Formerly the Lane Tech Champion’s photo and graphics editor, I stepped up into the sports editor position earlier this month. The position has been rewarding, allowing me to report from the sidelines and watch the best of Lane’s athletic teams. My photography and writing skills have improved, which I can attribute to pumping out stories to keep up with demanding sports schedules. What I love most about publishing a new sports story is scrolling through the photo gallery a fellow editor and I put together, and beaming over our action shots and pictures of smiley players after a win.

But this school year, it’s been difficult to publish anything new and share my reporting on our SNO-built site; it’s only in the monthly print edition and a temporary WordPress site that doesn’t look or feel the same. Fortunately, I do have alternate places to post my work, such as the Lane volleyball team’s website, where one of the coaches has graciously offered to post my stories. 

Publishing print editions of the Champion has also seen some drastic changes as a result of SOPPA. Adobe InDesign, an industry-leading student media software, is what we normally use for laying out pages. But with SOPPA’s hold on our programs, including those by Adobe, we had to find another program.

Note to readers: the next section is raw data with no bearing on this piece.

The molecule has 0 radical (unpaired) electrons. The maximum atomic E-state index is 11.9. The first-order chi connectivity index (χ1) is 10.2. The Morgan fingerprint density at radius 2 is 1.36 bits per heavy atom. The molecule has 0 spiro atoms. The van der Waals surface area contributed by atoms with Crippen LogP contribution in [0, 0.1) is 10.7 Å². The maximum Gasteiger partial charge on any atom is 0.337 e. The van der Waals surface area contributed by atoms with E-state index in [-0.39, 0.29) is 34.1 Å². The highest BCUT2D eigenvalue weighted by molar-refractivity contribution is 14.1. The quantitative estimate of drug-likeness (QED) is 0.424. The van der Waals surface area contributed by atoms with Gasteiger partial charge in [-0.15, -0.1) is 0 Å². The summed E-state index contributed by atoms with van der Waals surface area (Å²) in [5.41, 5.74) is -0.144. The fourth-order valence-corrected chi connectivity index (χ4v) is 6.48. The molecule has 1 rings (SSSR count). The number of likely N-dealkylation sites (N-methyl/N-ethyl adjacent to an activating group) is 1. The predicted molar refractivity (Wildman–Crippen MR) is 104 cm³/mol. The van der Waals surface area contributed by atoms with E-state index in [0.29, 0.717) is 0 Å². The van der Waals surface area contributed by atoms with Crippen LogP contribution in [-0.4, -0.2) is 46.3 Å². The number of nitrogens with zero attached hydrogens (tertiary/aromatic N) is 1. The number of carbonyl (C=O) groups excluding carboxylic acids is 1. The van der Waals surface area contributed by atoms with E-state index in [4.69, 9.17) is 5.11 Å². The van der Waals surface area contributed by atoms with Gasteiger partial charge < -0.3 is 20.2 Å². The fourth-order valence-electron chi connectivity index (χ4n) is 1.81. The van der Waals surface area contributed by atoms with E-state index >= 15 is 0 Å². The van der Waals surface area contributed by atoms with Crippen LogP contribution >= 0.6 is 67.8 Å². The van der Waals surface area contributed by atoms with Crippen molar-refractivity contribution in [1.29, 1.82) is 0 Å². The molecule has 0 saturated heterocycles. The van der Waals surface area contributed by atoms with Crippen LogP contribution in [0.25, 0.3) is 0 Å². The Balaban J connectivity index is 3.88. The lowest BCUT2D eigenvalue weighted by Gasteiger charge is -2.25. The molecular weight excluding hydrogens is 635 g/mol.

When it became apparent that we’d have to stick to an alternative layout program called Scribus, my fellow editors and I had to learn the program and finish 12 pages in just two days. Having to adapt to Scribus was no easy feat. We couldn’t download it on our Chromebooks the school’s 1:1 student-device model provided us — so we had to download it to our personal laptops and bring them to school or, alternatively, to the classroom’s iMacs.

The editors often look forward to after-school sessions  — called Jamborees —  where we come together to lay out the paper before we send pages off to our printing company. But learning the new program made it a tiring process. We lost sleep. Although we were able to push through this critical stage of publishing, these changes and challenges shouldn’t be something CPS student journalists must endure, especially at the expense of our mental and physical health. 

With basketball season just around the corner, the regular decision deadline for college applications looming, and sports winter conditioning likely to send some of us home exhausted every night, the battle around SOPPA only adds to our stress and workload. 

As this situation unfolds, it has become clear to me how bureaucratic decisions from Chicago Public Schools’ central office can unintentionally harm students. Mounting issues with SNO and InDesign have pushed me to work harder and adapt. But they’ve also helped me understand just how vital these programs are to our role in facilitating student expression. For now, though, these tools are off-limits to us. 

Megan Camacho is the sports editor of the Lane Tech Champion and a senior at the high school. Now in her second year of writing for the Champion, she is passionate about journalism and Lane’s athletic community.